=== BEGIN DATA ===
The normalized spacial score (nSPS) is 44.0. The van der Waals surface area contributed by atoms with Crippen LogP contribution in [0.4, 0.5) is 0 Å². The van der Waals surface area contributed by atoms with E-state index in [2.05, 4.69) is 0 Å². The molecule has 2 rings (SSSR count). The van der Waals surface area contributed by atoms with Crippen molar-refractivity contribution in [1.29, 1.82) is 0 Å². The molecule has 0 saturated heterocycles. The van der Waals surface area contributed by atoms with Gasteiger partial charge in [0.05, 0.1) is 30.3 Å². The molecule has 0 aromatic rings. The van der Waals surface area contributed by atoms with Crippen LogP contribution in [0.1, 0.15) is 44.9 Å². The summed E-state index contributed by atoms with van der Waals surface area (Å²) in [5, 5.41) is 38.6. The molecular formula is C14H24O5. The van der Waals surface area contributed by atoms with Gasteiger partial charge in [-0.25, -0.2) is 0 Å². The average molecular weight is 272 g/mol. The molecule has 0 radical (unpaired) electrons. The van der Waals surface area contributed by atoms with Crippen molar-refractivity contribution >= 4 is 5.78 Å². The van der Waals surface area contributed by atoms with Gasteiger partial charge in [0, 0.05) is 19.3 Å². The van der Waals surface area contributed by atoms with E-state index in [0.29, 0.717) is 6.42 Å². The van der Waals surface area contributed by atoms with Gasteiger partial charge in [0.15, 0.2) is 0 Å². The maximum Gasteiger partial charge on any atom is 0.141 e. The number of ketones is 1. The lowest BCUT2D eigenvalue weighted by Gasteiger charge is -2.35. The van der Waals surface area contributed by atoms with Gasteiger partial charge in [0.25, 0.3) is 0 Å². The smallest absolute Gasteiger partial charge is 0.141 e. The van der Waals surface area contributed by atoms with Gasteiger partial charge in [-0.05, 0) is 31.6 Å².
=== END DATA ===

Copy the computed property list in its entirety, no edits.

The normalized spacial score (nSPS) is 44.0. The van der Waals surface area contributed by atoms with Crippen LogP contribution in [0.4, 0.5) is 0 Å². The van der Waals surface area contributed by atoms with E-state index in [2.05, 4.69) is 0 Å². The molecule has 2 rings (SSSR count). The van der Waals surface area contributed by atoms with Crippen molar-refractivity contribution in [1.29, 1.82) is 0 Å². The molecule has 0 saturated heterocycles. The van der Waals surface area contributed by atoms with Gasteiger partial charge in [0.05, 0.1) is 30.3 Å². The molecule has 0 aromatic rings. The van der Waals surface area contributed by atoms with Crippen LogP contribution in [0.1, 0.15) is 44.9 Å². The summed E-state index contributed by atoms with van der Waals surface area (Å²) in [5, 5.41) is 38.6. The molecular formula is C14H24O5. The van der Waals surface area contributed by atoms with Gasteiger partial charge in [-0.25, -0.2) is 0 Å². The average molecular weight is 272 g/mol. The molecule has 0 radical (unpaired) electrons. The van der Waals surface area contributed by atoms with Crippen molar-refractivity contribution >= 4 is 5.78 Å². The van der Waals surface area contributed by atoms with Gasteiger partial charge in [0, 0.05) is 19.3 Å². The van der Waals surface area contributed by atoms with E-state index in [0.29, 0.717) is 6.42 Å². The van der Waals surface area contributed by atoms with Gasteiger partial charge in [0.15, 0.2) is 0 Å². The maximum Gasteiger partial charge on any atom is 0.141 e. The number of ketones is 1. The lowest BCUT2D eigenvalue weighted by Gasteiger charge is -2.35. The van der Waals surface area contributed by atoms with Gasteiger partial charge in [0.25, 0.3) is 0 Å². The smallest absolute Gasteiger partial charge is 0.141 e. The van der Waals surface area contributed by atoms with Gasteiger partial charge in [-0.05, 0) is 31.6 Å².